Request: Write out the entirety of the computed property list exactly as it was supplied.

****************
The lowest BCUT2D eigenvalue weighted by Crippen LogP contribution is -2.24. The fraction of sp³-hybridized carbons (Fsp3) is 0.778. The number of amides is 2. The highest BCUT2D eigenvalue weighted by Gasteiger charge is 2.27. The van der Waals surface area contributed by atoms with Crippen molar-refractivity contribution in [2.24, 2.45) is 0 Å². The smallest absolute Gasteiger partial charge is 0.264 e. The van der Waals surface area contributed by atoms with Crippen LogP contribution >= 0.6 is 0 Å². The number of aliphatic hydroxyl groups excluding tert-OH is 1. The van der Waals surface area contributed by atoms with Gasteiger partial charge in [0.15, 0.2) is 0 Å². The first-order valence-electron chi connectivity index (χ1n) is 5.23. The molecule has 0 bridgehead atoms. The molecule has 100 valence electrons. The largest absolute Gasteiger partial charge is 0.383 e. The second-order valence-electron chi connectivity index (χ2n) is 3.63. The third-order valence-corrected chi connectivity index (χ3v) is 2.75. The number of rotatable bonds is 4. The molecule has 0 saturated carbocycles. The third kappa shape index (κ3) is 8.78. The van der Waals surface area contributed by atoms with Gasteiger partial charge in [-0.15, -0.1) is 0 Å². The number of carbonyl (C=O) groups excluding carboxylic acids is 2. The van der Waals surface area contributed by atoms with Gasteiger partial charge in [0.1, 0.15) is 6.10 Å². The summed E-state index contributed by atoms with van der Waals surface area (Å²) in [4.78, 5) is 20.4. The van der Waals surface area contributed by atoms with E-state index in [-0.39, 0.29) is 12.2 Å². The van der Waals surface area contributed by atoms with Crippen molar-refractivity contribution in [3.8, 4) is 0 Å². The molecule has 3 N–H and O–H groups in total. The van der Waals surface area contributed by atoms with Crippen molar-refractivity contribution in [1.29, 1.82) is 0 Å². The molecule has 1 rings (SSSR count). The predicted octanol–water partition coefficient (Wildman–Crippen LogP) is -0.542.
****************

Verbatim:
The lowest BCUT2D eigenvalue weighted by Crippen LogP contribution is -2.24. The fraction of sp³-hybridized carbons (Fsp3) is 0.778. The number of amides is 2. The highest BCUT2D eigenvalue weighted by Gasteiger charge is 2.27. The van der Waals surface area contributed by atoms with Crippen molar-refractivity contribution in [2.24, 2.45) is 0 Å². The smallest absolute Gasteiger partial charge is 0.264 e. The van der Waals surface area contributed by atoms with Crippen LogP contribution >= 0.6 is 0 Å². The number of aliphatic hydroxyl groups excluding tert-OH is 1. The van der Waals surface area contributed by atoms with Gasteiger partial charge in [0.15, 0.2) is 0 Å². The first-order valence-electron chi connectivity index (χ1n) is 5.23. The molecule has 0 bridgehead atoms. The molecule has 100 valence electrons. The largest absolute Gasteiger partial charge is 0.383 e. The second-order valence-electron chi connectivity index (χ2n) is 3.63. The third-order valence-corrected chi connectivity index (χ3v) is 2.75. The number of rotatable bonds is 4. The molecule has 0 saturated carbocycles. The third kappa shape index (κ3) is 8.78. The van der Waals surface area contributed by atoms with Gasteiger partial charge in [-0.15, -0.1) is 0 Å². The number of carbonyl (C=O) groups excluding carboxylic acids is 2. The van der Waals surface area contributed by atoms with Gasteiger partial charge in [0.1, 0.15) is 6.10 Å². The summed E-state index contributed by atoms with van der Waals surface area (Å²) in [4.78, 5) is 20.4. The van der Waals surface area contributed by atoms with E-state index in [-0.39, 0.29) is 12.2 Å². The van der Waals surface area contributed by atoms with Crippen molar-refractivity contribution in [3.8, 4) is 0 Å². The molecule has 3 N–H and O–H groups in total. The van der Waals surface area contributed by atoms with Crippen molar-refractivity contribution in [1.29, 1.82) is 0 Å². The molecule has 1 rings (SSSR count). The predicted octanol–water partition coefficient (Wildman–Crippen LogP) is -0.542.